Then there was an audit of the current regulatory arrangements by a Pricewaterhouse Coopers accountant, Jane Ann Tongs. She came up with the idea that the Legal Practice Board should be expanded to include the handling of complaints and the issuing of tickets, the Legal Ombudsman would be scuppered and the LIV would lose its disciplinary functions, but not the Bar – thus giving fresh dimension to the immunity of advocates.

Tongs swallowed the Grill’s guff about the uniqueness and splendour of its ethics committee and how counterproductive it would be to scrap it. However, the tactical advantage was short lived, because a mole leaked the Tongs’ report and merry hell broke loose.

It would surprise if Fuckin’ went down the Tongs’ path. He may adopt the wishy-washy NSW co-regulatory model where the Legal Services Commissioner, the Law Society and the Bar bat complaints about between themselves.

The Labor bruvvers in Queensland have come up with a bouquet of regulatory bodies: a Legal Services Commissioner with an independent investigatory capacity, a Legal Practice Tribunal (to administer heavy duty spanking), and a Legal Practice Board (for tickles and light spanks). The government will relieve the rancid Queensland Law Society of control and management of the statutory interest money and take charge of the kitty itself.

The Queensland Law Society, which has been more on the nose than usual since the Baker Johnson revelations, will retain its “existing investigative capacity”, but we’re not certain of the extent to which it will retain its regulatory function. The new arrangements for Bananaland are supposed to be in position by January 1 next year.

However, a slab of ground has been cut from under the Queensland and Victorian bar’s efforts to protect their patches. Anna Katzmann SC who has been a member of the council of the NSW Bar, Grill and Rotisserie since 1993 and a previous treasurer and secretary, has a nifty article in the “Winter” edition of Bar News.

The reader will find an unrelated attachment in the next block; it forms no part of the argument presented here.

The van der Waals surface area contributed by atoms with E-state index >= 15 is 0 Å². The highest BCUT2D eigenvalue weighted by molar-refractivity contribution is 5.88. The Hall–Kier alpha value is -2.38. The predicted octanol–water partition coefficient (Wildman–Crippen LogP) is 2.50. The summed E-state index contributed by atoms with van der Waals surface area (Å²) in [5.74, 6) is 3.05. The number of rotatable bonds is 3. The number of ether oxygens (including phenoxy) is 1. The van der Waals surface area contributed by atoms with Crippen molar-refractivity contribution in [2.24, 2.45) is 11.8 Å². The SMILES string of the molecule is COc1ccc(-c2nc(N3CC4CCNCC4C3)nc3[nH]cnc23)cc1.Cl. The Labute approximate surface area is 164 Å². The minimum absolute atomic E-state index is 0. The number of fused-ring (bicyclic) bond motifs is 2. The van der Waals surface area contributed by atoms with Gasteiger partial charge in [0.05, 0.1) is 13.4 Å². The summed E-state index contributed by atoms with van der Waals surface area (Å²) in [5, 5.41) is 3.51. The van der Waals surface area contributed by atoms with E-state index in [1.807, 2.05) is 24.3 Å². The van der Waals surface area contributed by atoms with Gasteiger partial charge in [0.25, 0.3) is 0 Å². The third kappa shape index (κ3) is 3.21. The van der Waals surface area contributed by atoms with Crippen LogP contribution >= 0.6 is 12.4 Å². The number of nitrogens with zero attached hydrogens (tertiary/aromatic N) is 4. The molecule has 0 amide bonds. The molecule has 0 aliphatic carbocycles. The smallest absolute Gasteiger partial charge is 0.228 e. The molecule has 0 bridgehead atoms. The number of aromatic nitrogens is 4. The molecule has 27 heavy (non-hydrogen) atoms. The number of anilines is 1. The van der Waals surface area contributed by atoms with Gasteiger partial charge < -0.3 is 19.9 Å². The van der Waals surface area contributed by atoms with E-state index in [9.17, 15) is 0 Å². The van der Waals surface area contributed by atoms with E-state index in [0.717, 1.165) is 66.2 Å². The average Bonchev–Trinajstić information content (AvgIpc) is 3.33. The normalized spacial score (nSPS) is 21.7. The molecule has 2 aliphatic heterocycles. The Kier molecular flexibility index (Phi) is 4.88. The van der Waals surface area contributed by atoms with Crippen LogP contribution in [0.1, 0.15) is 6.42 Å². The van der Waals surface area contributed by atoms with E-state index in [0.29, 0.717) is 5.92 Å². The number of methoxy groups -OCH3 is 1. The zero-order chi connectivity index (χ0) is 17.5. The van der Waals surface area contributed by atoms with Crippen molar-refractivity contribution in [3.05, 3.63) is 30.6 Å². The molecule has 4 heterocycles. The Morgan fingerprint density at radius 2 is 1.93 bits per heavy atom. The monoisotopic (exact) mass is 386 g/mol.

She traces the genesis of the problem to the power given to the councils to issue practising certificates and that involves a power to impose conditions. It’s one thing to issue tickets, but quite another to decide whether someone is fit to ply the trade.

“The difficulties presented by the conflicting roles and the different public perceptions are matched, if not exceeded, by the disquiet and discomfort that council members feel about the obnoxious task of deciding the fate of our colleagues. In my opinion, that power should be removed.”

Katzmann says that is better done by the Administrative Decisions Tribunal or the Supreme Court, although oddly she sees no problem with the Bar continuing to issue tickets, both conditionally and unconditionally, and to conduct investigations. She says:

“Both fairness and transparency in decision making are better served if [decisions to cancel practising certificates] were vested in an independent arbiter. The public is entitled to have greater confidence in the process. The council should be divested of the powers to make a final determination of unfitness to practice and to impose sanctions that prevent a barrister from practising.”
Even though this does not go quite as far as Kate Hamond would want, it would be surprising if she has not waved a copy of the Katzmann thesis under the nose of Jack Rush and copied it to Fuckin’.